Unlike traditional life insurance which covers people who are in perfect health, the S-DVI is a life insurance for disabled for veterans with disabilities. Disabled veterans who might have difficulty obtaining traditional life insurance can get a small amount of coverage through this program.

Once a veteran gets rated as having a service-connected disability, he has 24 months to apply for S-DVI. The basic Service-Disabled Veterans Insurance plan lets disable veteran to buy up to $10,000 of coverage. If they meet additional requirements, they can also apply for Supplemental S-DVI for up to $30,000 of extra coverage.

How can you be eligible for S-DVI?

You can apply for S-DVI life insurance if you meet all of these terms:

  • You are no longer in the service
  • Your discharge was after April 24, 1951
  • Your discharge from military service was not dishonorable
  • You have a VA notification that your disability is service-related
  • You have a VA disability rating
  • Other than your service-related disability you are healthy
  • You submit your application for S-DVI within 24 months of the VA notifying you of your service-related disability

Veterans who already have an S-DVI insurance policy with a waived premium because of total disability rating can apply for Supplemental S-DVI to increase their coverage up to a total of $40,000 including basic S-DVI. If you are under 65 and fall into this category, you must apply for supplemental coverage within one year of the VA notifying you of your waiver of premiums.

Waiver of premiums is only given for the primary S-DVI coverage, but they will not waive the premiums for the Supplemental policy. You must be totally disabled and unable to work because of your disability for at least six months in a row to qualify.

Posthumous S-DVI Benefits

The Veterans Administration grants gratuitous S-DVI benefits after a veteran dies when he met the program eligibility requirements but wasn’t able to apply because of mental incompetence from a service-connected disability.

The veteran must have died before he appointed a guardian or within two years of a guardian’s appointment. The beneficiary, parents, widow or widower or children can be eligible to receive the gratuitous S-DVI benefits amounting to $10,000 with any other National Service life insurance proceeds.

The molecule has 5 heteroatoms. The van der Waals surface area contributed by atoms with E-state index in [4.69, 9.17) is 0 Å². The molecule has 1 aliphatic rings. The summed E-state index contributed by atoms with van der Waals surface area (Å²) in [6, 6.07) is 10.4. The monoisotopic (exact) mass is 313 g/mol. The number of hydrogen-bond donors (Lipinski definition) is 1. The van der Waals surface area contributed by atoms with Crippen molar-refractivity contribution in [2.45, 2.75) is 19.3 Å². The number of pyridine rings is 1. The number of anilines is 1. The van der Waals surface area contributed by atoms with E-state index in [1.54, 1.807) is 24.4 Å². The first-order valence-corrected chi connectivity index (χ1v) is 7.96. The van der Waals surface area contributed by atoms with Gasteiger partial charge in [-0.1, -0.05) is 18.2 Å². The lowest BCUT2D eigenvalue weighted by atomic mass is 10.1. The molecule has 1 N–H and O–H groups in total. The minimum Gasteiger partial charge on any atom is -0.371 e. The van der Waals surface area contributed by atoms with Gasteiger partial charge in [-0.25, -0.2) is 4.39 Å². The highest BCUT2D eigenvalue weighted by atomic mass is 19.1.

Not all veterans convert to VGLI. Some veterans miss the deadline for converting their SGLI to VGLI. If you can’t get insurance through the VA, know that you still have options in the private insurance industry.

Term Life Insurance

Term life insurance is the most basic type of life insurance because it only offers pure protection without any cash value build-up within the policy. For this reason, term life is the lowest cost type of life insurance it is often very affordable. Term life insurance provides coverage for a specific number of years. The typical terms of term life are 10, 15, 20, 25, and 30 years.

These policies are often referred to as level term because the death benefit and premium stays the same throughout the term. If you take a 10-year term life policy, your beneficiary will not receive a death benefit if you die after the term expires.

Whole Life

Whole life is permanent life insurance coverage that can be kept in force for your entire life. The premium amount and death benefit is locked in and will remain the same throughout the whole life of the policy. It means that if you purchase the policy when you are young, you will still pay the same amount of premium when you get older – regardless of age or adverse health condition.

Whole life insurance also provides a death benefit and an investment component. The cash value of the policy earns dividends that can accumulate on a tax-deferred basis. You can use the cash value to pay premiums, and you can borrow against it.

Variable and Universal Life

Variable and universal life is similar to whole life insurance but offers more flexibility.

Variable life insurance offers permanent coverage and has a cash value component, and you can take part in a variety of different investment options such as equities. However, the cost of your policy can be affected by the performance of your investment either positively or negatively.